June 2020: In Mysuru, Karnataka, one of the factories of Gokaldas Exports Limited which was working mainly for H&M fired 1,200 workers. After a lot of buzz at the national and international level in this regard, in February 2021, the company agreed to again hire these workers. H&M, Gokaldas’ biggest buyer, said it was ‘positive that an agreement has finally been reached’. Gokaldas said that in June, H&M’s order cancellations led to the factory’s closure yet the brand denied this and stated that it had paid for all the products as agreed, according to the union, and criticised the export house for ‘union-busting’.
November 2020: H&M officially accepted that as a result of restructuring in the organisation within its India sourcing entity, around 60 of its colleagues will not continue their journey with H&M. And they were laid off.
January 2021: A Dalit female checker who was employed at one of H&M’s leading supplier’ factory Natchi Apparels in Kaithian Kottai (Tamil Nadu) was allegedly murdered by her colleague. H&M said it is launching an independent investigation into the killing of this lady. International labour groups are of the strong opinion that H&M must use its power as a foreign buyer to ensure that any gender-based violence is eradicated from across all its supply chains.
In less than one year, these three unfortunate incidents have created a negative image of H&M in India.
H&M, the world’s second-biggest fashion retailer, has around 174 vendors in India.
In discussion with Apparel Resources, various vendors shared that currently H&M’s orders are almost 25 per cent less and some of them believe that in the future, H&M apparel sourcing will reduce from India. And this less sourcing is not temporary though in mid-March, the company’s 1,050 stores have been temporarily closed. This constitutes 20 per cent of its total stores.
“The two sad incidents of various factories are part of the business and have nothing to do with the retailer’s strategy or even can’t impact the sourcing strategy but laying off staff is something the company has done as a strategical decision. This is why I am worried regarding the volume of orders by H&M as it can further be reduced,” said one of the leading suppliers of the company on the request of anonymity.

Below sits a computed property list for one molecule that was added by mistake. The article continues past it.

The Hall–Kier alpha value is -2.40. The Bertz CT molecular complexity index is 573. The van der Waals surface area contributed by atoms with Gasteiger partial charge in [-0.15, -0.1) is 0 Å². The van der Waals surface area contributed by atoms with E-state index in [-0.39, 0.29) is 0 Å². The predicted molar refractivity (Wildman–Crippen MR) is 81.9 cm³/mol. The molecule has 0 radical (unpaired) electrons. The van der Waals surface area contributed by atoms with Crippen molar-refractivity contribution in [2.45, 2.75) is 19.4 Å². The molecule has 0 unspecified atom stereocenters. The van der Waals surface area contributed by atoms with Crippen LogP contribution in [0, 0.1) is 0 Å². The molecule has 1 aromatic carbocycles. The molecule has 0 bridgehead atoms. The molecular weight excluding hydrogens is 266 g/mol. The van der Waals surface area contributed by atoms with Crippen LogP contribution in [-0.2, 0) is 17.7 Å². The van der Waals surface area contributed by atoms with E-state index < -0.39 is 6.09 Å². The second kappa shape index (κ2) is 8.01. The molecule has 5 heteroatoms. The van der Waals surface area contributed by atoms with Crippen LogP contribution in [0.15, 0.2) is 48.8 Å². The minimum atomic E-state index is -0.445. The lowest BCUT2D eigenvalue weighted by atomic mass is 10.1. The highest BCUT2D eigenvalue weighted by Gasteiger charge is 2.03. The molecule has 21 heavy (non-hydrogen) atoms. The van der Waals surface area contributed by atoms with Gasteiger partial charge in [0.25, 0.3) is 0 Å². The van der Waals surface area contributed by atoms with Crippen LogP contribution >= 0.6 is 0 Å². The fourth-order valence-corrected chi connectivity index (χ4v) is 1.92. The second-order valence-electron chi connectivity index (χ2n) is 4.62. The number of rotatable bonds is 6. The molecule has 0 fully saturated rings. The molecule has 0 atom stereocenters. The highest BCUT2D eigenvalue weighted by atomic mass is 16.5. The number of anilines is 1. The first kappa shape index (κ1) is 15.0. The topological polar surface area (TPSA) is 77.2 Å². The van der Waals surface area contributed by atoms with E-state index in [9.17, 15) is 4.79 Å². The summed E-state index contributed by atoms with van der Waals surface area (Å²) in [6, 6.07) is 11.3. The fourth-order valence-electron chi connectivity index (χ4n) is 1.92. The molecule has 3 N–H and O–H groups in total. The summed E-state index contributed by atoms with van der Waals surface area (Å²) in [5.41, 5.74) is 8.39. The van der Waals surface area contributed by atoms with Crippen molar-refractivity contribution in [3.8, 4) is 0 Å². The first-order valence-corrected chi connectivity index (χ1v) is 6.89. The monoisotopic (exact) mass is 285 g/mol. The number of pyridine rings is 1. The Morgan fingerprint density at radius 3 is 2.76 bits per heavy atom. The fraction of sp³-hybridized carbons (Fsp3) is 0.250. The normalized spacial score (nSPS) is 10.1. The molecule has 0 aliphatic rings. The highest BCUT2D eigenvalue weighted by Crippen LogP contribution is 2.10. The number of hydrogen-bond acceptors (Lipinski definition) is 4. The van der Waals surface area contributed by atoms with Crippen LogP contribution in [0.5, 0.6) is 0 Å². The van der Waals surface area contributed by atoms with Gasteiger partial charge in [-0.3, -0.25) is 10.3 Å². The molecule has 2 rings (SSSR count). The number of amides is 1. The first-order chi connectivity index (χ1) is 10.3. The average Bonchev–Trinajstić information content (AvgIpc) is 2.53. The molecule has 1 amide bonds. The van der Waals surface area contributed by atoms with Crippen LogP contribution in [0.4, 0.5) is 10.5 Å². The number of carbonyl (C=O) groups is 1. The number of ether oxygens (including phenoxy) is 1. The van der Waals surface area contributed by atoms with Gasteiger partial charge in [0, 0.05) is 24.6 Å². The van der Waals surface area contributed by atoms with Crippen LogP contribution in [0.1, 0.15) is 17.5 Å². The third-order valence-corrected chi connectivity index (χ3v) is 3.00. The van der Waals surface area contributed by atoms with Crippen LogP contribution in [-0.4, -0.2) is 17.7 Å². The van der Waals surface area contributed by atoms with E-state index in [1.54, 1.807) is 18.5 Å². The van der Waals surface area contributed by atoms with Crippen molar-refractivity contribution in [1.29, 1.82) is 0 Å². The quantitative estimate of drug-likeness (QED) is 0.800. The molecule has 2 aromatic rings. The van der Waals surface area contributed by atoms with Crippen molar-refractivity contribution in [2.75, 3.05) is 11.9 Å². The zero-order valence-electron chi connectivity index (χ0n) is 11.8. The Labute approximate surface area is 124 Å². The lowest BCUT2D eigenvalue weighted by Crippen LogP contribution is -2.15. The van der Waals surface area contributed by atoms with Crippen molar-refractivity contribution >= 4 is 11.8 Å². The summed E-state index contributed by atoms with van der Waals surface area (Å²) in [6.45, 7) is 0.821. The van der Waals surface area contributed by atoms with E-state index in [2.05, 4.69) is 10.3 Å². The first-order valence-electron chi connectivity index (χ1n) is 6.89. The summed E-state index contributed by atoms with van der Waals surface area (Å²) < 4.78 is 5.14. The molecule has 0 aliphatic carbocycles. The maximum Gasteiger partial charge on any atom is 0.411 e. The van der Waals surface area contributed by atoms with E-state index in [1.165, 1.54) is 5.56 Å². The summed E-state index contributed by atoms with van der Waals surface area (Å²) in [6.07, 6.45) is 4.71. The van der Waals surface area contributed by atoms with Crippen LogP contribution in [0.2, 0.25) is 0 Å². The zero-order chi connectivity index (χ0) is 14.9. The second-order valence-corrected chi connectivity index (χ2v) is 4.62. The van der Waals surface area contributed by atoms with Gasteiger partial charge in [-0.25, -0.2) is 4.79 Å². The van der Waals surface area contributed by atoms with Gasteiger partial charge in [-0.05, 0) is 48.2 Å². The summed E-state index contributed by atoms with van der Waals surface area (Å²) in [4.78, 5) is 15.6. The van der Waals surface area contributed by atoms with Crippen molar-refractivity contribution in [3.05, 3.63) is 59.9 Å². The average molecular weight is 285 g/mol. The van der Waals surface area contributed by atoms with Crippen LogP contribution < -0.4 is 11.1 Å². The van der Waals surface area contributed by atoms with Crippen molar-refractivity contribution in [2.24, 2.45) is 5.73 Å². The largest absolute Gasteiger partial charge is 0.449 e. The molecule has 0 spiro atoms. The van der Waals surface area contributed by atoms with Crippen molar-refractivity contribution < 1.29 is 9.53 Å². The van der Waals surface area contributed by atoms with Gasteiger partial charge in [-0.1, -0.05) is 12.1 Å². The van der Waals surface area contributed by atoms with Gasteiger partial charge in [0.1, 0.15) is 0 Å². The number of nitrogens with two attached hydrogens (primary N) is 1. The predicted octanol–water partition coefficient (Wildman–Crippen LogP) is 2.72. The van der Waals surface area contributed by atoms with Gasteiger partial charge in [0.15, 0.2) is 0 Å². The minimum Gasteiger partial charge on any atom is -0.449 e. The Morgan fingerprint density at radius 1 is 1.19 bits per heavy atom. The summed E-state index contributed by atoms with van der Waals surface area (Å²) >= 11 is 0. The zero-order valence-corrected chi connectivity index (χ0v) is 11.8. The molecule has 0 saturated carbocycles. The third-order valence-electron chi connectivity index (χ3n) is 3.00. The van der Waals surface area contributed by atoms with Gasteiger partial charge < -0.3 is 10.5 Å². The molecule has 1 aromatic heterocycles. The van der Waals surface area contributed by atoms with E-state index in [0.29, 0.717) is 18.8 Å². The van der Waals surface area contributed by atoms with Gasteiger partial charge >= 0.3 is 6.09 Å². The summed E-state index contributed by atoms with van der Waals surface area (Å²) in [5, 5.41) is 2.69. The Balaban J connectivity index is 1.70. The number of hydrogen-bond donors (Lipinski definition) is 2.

However, H&M in its reply to Apparel Resources, said,“India is, and will continue to be, an important production market for us and we have no plans to change our sourcing strategy.”
There are few exporters who think that every negative experience or incident has its impact, though temporary. But as things are taking place like in a series, it is a cause of worry for all stakeholders in the supply chain associated with H&M.
It is also pertinent to mention here that as per the website of the company, China and Bangladesh are the largest production markets for clothing. And during the recent layoff, there was a buzz amongst its Indian suppliers that now Bangladesh will grab the major share.
In an earlier reply to Apparel Resources, H&M had said that it is restructuring the organisation to be more agile and efficient in its ways of working and to secure future growth in the market. It went on to clarify that its offices in India will continue to contribute and add value to global sourcing and market growth in India. It had even stated that the brand is taking transformative steps in order to strengthen customer centricity so that it is able to secure the best offers for its customers. Despite the geographical location of teams, digitalisation and customer-centric set-ups will enable market growth in the future.
One of the senior officials of a leading buying house who works with top brands and buyers shared with Apparel Resources that H&M is now focusing a lot on IT in its apparel sourcing rather than the traditional practices.
There are some changes in its sourcing system like the previous working style of Mirror organisation (one exact counterpart also in export house for every professional in H&M who is coordinating with the export house) is now no more preferred. The vendor skill matrix is also focused now.
It is worth mentioning here that H&M set up global technology centres in Bengaluru recently and the plan is to hire a large number of IT professionals.
One of the exporters commented, “Indian factories have to be tech-savvy as is H&M. This is not rocket science but the majority of Indian factories even working on a large scale are not too aggressively investing in such IT-driven solutions.”
Another Gurgaon-based exporter added, “I see this in a different view. How many of the Indian suppliers of H&M are doing an annual business of US $ 50 million or near about that of H&M? Hardly any! While on the other hand, there are many exporters in Bangladesh and China, doing more than this business with H&M. So, when India’s top factories having capacity or strength to manage such bulk business, are not getting bulk orders, how medium-size factories can expect good business from the retailer? I am firm on this stand irrespective of whatever India’s strong product categories are, or its focus being more on value-added products or India’s strength in handling small orders, etc.”